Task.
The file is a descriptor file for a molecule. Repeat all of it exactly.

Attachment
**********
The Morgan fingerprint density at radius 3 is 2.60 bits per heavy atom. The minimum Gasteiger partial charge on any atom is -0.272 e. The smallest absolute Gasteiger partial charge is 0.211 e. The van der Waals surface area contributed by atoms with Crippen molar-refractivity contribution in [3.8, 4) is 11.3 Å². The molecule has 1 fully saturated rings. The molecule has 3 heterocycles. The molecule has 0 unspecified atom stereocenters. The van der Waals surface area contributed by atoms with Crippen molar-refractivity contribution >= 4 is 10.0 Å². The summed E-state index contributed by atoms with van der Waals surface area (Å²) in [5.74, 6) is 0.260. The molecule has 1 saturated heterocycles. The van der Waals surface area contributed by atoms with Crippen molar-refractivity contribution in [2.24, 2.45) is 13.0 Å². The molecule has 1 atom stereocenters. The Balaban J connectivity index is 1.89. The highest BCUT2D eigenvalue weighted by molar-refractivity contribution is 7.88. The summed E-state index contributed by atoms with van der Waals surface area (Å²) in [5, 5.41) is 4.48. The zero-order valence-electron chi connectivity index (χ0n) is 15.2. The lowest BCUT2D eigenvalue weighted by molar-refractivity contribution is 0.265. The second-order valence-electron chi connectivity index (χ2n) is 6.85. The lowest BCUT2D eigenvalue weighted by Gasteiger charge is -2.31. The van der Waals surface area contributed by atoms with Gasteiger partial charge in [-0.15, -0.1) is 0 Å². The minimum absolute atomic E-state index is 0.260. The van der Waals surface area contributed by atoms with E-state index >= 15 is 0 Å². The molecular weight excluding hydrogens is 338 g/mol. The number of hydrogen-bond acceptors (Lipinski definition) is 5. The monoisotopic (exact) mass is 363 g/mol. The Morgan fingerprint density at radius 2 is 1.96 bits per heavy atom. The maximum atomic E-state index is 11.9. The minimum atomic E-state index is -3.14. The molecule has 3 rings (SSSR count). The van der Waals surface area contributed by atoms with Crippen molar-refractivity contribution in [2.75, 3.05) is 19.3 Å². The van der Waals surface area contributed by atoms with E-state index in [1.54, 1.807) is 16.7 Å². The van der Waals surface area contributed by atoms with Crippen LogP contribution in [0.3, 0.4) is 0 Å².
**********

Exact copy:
The Morgan fingerprint density at radius 3 is 2.60 bits per heavy atom. The minimum Gasteiger partial charge on any atom is -0.272 e. The smallest absolute Gasteiger partial charge is 0.211 e. The van der Waals surface area contributed by atoms with Crippen molar-refractivity contribution in [3.8, 4) is 11.3 Å². The molecule has 1 fully saturated rings. The molecule has 3 heterocycles. The molecule has 0 unspecified atom stereocenters. The van der Waals surface area contributed by atoms with Crippen molar-refractivity contribution >= 4 is 10.0 Å². The summed E-state index contributed by atoms with van der Waals surface area (Å²) in [5.74, 6) is 0.260. The molecule has 1 saturated heterocycles. The van der Waals surface area contributed by atoms with Crippen molar-refractivity contribution in [2.24, 2.45) is 13.0 Å². The molecule has 1 atom stereocenters. The Balaban J connectivity index is 1.89. The highest BCUT2D eigenvalue weighted by molar-refractivity contribution is 7.88. The summed E-state index contributed by atoms with van der Waals surface area (Å²) in [5, 5.41) is 4.48. The zero-order valence-electron chi connectivity index (χ0n) is 15.2. The lowest BCUT2D eigenvalue weighted by molar-refractivity contribution is 0.265. The second-order valence-electron chi connectivity index (χ2n) is 6.85. The lowest BCUT2D eigenvalue weighted by Gasteiger charge is -2.31. The van der Waals surface area contributed by atoms with Gasteiger partial charge in [-0.15, -0.1) is 0 Å². The minimum absolute atomic E-state index is 0.260. The van der Waals surface area contributed by atoms with E-state index >= 15 is 0 Å². The molecular weight excluding hydrogens is 338 g/mol. The number of hydrogen-bond acceptors (Lipinski definition) is 5. The monoisotopic (exact) mass is 363 g/mol. The Morgan fingerprint density at radius 2 is 1.96 bits per heavy atom. The maximum atomic E-state index is 11.9. The minimum atomic E-state index is -3.14. The molecule has 3 rings (SSSR count). The van der Waals surface area contributed by atoms with Crippen molar-refractivity contribution in [2.75, 3.05) is 19.3 Å². The van der Waals surface area contributed by atoms with E-state index in [1.54, 1.807) is 16.7 Å². The van der Waals surface area contributed by atoms with Crippen LogP contribution in [0.3, 0.4) is 0 Å².